New rules to protect those in debt mean your credit card may be suspended if you only make minimum repayments
Credit card customers struggling with persistent debt are to be offered extra help by lenders, under new rules introduced by the Financial Conduct Authority.
The financial regulator today unveiled rules which firms must comply with from 1 September and which should kick in after a customer has been in 'persistent debt' for more than 18 months. Lenders will have to ask customers about changing their repayment plan, warn them their card could be cancelled and in some cases ultimately waive interest, fees and charges.
The Financial Conduct Authority (FCA) defines someone as being in persistent debt if, over a period of 18 months, the amount they pay in interest, fees and charges is more than the amount of debt they repay.
It says there are currently four million credit cardholders in persistent debt, and they pay an average of £2.50 in interest and charges for every £1 they borrow. It estimates the new rules will save customers between £310 million and £1.3 billion a year in lower interest charges.
If you're struggling with debt, don't wait for your bank to contact you - get help now. See our Debt Help guide for more info.
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What are the new rules?
The new rules follow a market study by the FCA, which analysed the accounts of 34 million credit card customers over a period of five years, and surveyed almost 40,000 consumers.
From 1 September, firms will be required to take escalating steps to help once they identify someone as having been in persistent debt over 18 months:
- After someone has been in persistent debt for 18+ months... lenders must contact customers, prompt them to change their repayment and warn their card may be suspended if they follow the same repayment pattern. They must refer to any debt advice available.
- After someone has been in persistent debt for 27+ months... They will be sent a reminder of the information above.
- After someone has been in persistent debt for 36+ months... lenders must offer customers a reasonable way to repay their balance. If customers are unable to pay, the FCA says the firm must show 'forbearance' and may have to reduce, waive or cancel any interest, fees or charges.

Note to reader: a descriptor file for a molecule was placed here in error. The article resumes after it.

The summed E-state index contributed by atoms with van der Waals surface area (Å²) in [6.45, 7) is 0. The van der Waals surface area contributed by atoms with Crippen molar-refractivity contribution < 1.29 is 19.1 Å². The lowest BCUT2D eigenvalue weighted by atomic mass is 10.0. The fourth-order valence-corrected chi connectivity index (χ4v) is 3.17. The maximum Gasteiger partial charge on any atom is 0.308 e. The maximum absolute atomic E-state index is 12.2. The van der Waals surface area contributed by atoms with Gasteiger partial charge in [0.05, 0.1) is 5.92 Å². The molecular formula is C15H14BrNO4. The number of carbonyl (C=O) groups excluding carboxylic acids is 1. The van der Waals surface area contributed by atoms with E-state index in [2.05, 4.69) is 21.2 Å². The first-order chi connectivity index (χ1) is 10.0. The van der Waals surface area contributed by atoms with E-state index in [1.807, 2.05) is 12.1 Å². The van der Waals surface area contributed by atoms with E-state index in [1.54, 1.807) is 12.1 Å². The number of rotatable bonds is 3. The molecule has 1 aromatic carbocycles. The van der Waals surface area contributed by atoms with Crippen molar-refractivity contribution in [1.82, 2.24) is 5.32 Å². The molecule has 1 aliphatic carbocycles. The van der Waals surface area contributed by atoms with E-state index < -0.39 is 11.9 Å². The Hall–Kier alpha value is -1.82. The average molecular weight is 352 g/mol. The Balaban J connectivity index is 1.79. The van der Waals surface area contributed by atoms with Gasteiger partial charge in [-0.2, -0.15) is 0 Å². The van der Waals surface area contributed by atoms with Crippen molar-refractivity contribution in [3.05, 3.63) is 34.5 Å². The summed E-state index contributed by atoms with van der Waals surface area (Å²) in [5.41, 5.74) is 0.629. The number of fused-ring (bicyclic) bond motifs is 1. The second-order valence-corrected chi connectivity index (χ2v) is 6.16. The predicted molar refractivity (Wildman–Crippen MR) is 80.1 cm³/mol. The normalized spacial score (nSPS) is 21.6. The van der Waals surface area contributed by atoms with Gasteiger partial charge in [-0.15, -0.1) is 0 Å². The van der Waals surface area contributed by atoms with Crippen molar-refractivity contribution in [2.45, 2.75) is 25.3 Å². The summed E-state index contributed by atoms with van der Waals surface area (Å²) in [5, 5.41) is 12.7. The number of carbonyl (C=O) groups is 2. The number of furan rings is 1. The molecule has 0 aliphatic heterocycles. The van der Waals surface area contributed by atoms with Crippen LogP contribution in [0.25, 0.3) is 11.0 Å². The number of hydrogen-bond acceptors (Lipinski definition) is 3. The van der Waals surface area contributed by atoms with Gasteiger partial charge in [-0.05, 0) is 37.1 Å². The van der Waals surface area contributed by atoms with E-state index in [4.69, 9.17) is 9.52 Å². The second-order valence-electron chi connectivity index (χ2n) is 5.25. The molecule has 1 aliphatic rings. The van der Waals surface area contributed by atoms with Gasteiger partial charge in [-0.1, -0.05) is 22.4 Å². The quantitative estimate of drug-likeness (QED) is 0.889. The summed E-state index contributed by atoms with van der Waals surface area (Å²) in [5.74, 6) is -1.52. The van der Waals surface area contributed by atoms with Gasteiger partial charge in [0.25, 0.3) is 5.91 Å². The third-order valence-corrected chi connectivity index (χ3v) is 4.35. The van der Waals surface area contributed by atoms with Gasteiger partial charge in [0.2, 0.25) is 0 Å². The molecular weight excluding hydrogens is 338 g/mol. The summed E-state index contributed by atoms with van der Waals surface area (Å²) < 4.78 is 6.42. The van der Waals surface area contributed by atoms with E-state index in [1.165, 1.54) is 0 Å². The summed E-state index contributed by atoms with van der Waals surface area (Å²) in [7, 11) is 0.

There's no hard and fast rule over when a customer's card may be cancelled, but it could happen if after 36 months the customer isn't making faster repayments, they fail to keep up their repayment plan or they say the repayments aren't possible.
While the new rules are intended to help those struggling with persistent debt, one way to reduce your credit card interest without getting a new card is what we call 'the credit card shuffle' - where you shift debt to cards with lower interest rates, pay just the minimum repayment on those cards and then focus as much cash as possible on repaying the most expensive debt first.
The FCA says there's no definitive rule that firms must take the customer's other debt into account, but is expected they would ask about this when they decide a reasonable way to repay the balance.
Credit card firms have also agreed to voluntary measures to allow customers to opt-out of receiving automatic credit limit increases, and have agreed not to offer credit limit increases to customers in persistent debt for 12 months, which the FCA estimates will benefit 1.4 million accounts each year.
Firms who break the new rules could be subject to action from the FCA.
Martin: Rules generally good... but could have 'perverse consequences'
Martin Lewis, founder of MoneySavingExpert.com, said: "Credit card minimum repayments are dangerous – as the repayment drops with what you owe, keeping you in debt for decades. With £3,000 debt at 17.9% interest it can take 27 years to repay, yet if you fixed your repayments at £70, the minimum level for month one, you’d clear it 22 years sooner, saving £2,400 in interest.
"That’s why the FCA’s move to make card companies intervene on long term debt is in general a good one. However there is once concern here. Those who have multiple credit card debts should always focus on clearing the one with the highest rate first, and only making minimum repayments on the others. This way you get rid of the one that’s most expensive and accruing the highest interest.
"So if credit card firms push those doing this to repay more on their card, taking repayments away from even worse deals, it could have perverse consequences. The FCA must ensure card firms look at the entirety of someone’s debts, not just their own."
What does the FCA say?
Christopher Woolard, director of strategy and competition said: "These new rules will significantly reduce the numbers of customers with problem credit card debt. Credit cards offer customers flexibility to manage their finances and repayments, but with this there is a risk customers can build up and hold debt over a long period of time - without making much headway on the outstanding balance.
"Under these new rules firms will have to help customers to break the cycle of persistent debt and ensure customers who cannot afford to repay more quickly are given help."
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